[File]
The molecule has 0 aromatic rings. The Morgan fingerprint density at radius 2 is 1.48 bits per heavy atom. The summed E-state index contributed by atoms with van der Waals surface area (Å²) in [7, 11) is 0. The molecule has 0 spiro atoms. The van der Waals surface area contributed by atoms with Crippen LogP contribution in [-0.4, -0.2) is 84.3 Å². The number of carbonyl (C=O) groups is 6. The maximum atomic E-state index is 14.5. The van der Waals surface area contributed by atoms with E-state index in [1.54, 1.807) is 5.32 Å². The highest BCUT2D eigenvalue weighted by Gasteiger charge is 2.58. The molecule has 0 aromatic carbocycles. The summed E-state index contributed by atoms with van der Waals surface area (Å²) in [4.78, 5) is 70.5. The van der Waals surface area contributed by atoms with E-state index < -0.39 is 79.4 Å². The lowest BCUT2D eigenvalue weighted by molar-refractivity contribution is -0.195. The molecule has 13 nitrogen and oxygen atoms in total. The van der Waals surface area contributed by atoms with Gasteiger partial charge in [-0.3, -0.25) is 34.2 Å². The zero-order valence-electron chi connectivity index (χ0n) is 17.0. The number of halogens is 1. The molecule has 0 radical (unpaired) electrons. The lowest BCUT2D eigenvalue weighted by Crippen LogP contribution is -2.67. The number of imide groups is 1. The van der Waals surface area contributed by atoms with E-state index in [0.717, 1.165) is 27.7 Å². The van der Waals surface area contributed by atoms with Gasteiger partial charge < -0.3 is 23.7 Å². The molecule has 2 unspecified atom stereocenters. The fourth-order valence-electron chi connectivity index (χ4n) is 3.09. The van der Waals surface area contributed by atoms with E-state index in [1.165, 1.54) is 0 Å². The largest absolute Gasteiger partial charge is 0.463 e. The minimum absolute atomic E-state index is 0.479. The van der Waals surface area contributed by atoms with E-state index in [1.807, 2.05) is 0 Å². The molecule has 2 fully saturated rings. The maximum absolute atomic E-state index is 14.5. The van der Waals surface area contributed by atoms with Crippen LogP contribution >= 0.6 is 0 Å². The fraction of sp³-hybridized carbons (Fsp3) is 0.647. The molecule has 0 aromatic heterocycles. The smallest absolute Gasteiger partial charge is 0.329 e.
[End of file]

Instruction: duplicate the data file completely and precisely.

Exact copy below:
The molecule has 0 aromatic rings. The Morgan fingerprint density at radius 2 is 1.48 bits per heavy atom. The summed E-state index contributed by atoms with van der Waals surface area (Å²) in [7, 11) is 0. The molecule has 0 spiro atoms. The van der Waals surface area contributed by atoms with Crippen LogP contribution in [-0.4, -0.2) is 84.3 Å². The number of carbonyl (C=O) groups is 6. The maximum atomic E-state index is 14.5. The van der Waals surface area contributed by atoms with E-state index in [1.54, 1.807) is 5.32 Å². The highest BCUT2D eigenvalue weighted by Gasteiger charge is 2.58. The molecule has 0 aromatic carbocycles. The summed E-state index contributed by atoms with van der Waals surface area (Å²) in [4.78, 5) is 70.5. The van der Waals surface area contributed by atoms with E-state index < -0.39 is 79.4 Å². The lowest BCUT2D eigenvalue weighted by molar-refractivity contribution is -0.195. The molecule has 13 nitrogen and oxygen atoms in total. The van der Waals surface area contributed by atoms with Gasteiger partial charge in [-0.3, -0.25) is 34.2 Å². The zero-order valence-electron chi connectivity index (χ0n) is 17.0. The number of halogens is 1. The molecule has 0 radical (unpaired) electrons. The lowest BCUT2D eigenvalue weighted by Crippen LogP contribution is -2.67. The number of imide groups is 1. The van der Waals surface area contributed by atoms with E-state index in [0.717, 1.165) is 27.7 Å². The van der Waals surface area contributed by atoms with Gasteiger partial charge < -0.3 is 23.7 Å². The molecule has 2 unspecified atom stereocenters. The fourth-order valence-electron chi connectivity index (χ4n) is 3.09. The van der Waals surface area contributed by atoms with E-state index in [1.165, 1.54) is 0 Å². The largest absolute Gasteiger partial charge is 0.463 e. The minimum absolute atomic E-state index is 0.479. The van der Waals surface area contributed by atoms with E-state index in [1.807, 2.05) is 0 Å². The molecule has 2 fully saturated rings. The maximum absolute atomic E-state index is 14.5. The van der Waals surface area contributed by atoms with Crippen LogP contribution >= 0.6 is 0 Å². The fraction of sp³-hybridized carbons (Fsp3) is 0.647. The molecule has 0 aromatic heterocycles. The smallest absolute Gasteiger partial charge is 0.329 e.